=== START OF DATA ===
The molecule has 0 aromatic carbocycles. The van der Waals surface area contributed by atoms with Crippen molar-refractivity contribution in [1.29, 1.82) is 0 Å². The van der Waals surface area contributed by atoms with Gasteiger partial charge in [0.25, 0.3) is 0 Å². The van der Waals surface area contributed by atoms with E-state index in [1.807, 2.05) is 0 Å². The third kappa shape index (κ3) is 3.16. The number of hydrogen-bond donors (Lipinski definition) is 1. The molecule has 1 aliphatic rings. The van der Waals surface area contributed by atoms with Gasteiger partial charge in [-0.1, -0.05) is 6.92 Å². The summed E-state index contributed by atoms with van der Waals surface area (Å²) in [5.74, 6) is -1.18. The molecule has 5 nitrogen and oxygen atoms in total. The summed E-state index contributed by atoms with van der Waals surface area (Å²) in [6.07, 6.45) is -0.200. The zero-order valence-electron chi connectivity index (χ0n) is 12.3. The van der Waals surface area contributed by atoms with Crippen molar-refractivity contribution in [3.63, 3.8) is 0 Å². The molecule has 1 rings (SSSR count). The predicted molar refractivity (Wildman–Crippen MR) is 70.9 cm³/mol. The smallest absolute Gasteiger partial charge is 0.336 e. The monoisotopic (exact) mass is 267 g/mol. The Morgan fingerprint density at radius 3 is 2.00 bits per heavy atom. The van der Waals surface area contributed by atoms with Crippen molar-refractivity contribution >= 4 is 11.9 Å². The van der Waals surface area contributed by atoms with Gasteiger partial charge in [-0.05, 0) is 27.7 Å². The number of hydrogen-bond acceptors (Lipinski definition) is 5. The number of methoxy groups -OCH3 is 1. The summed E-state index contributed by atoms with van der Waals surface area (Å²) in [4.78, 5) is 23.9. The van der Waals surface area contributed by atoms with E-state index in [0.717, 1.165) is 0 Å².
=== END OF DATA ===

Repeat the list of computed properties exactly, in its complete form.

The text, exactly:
The molecule has 0 aromatic carbocycles. The van der Waals surface area contributed by atoms with Crippen molar-refractivity contribution in [1.29, 1.82) is 0 Å². The van der Waals surface area contributed by atoms with Gasteiger partial charge in [0.25, 0.3) is 0 Å². The van der Waals surface area contributed by atoms with E-state index in [1.807, 2.05) is 0 Å². The third kappa shape index (κ3) is 3.16. The number of hydrogen-bond donors (Lipinski definition) is 1. The molecule has 1 aliphatic rings. The van der Waals surface area contributed by atoms with Gasteiger partial charge in [-0.1, -0.05) is 6.92 Å². The summed E-state index contributed by atoms with van der Waals surface area (Å²) in [5.74, 6) is -1.18. The molecule has 5 nitrogen and oxygen atoms in total. The summed E-state index contributed by atoms with van der Waals surface area (Å²) in [6.07, 6.45) is -0.200. The zero-order valence-electron chi connectivity index (χ0n) is 12.3. The van der Waals surface area contributed by atoms with Crippen molar-refractivity contribution in [3.63, 3.8) is 0 Å². The molecule has 1 rings (SSSR count). The predicted molar refractivity (Wildman–Crippen MR) is 70.9 cm³/mol. The smallest absolute Gasteiger partial charge is 0.336 e. The monoisotopic (exact) mass is 267 g/mol. The Morgan fingerprint density at radius 3 is 2.00 bits per heavy atom. The van der Waals surface area contributed by atoms with Crippen molar-refractivity contribution >= 4 is 11.9 Å². The van der Waals surface area contributed by atoms with Gasteiger partial charge in [-0.05, 0) is 27.7 Å². The number of hydrogen-bond acceptors (Lipinski definition) is 5. The number of methoxy groups -OCH3 is 1. The summed E-state index contributed by atoms with van der Waals surface area (Å²) in [4.78, 5) is 23.9. The van der Waals surface area contributed by atoms with E-state index in [0.717, 1.165) is 0 Å².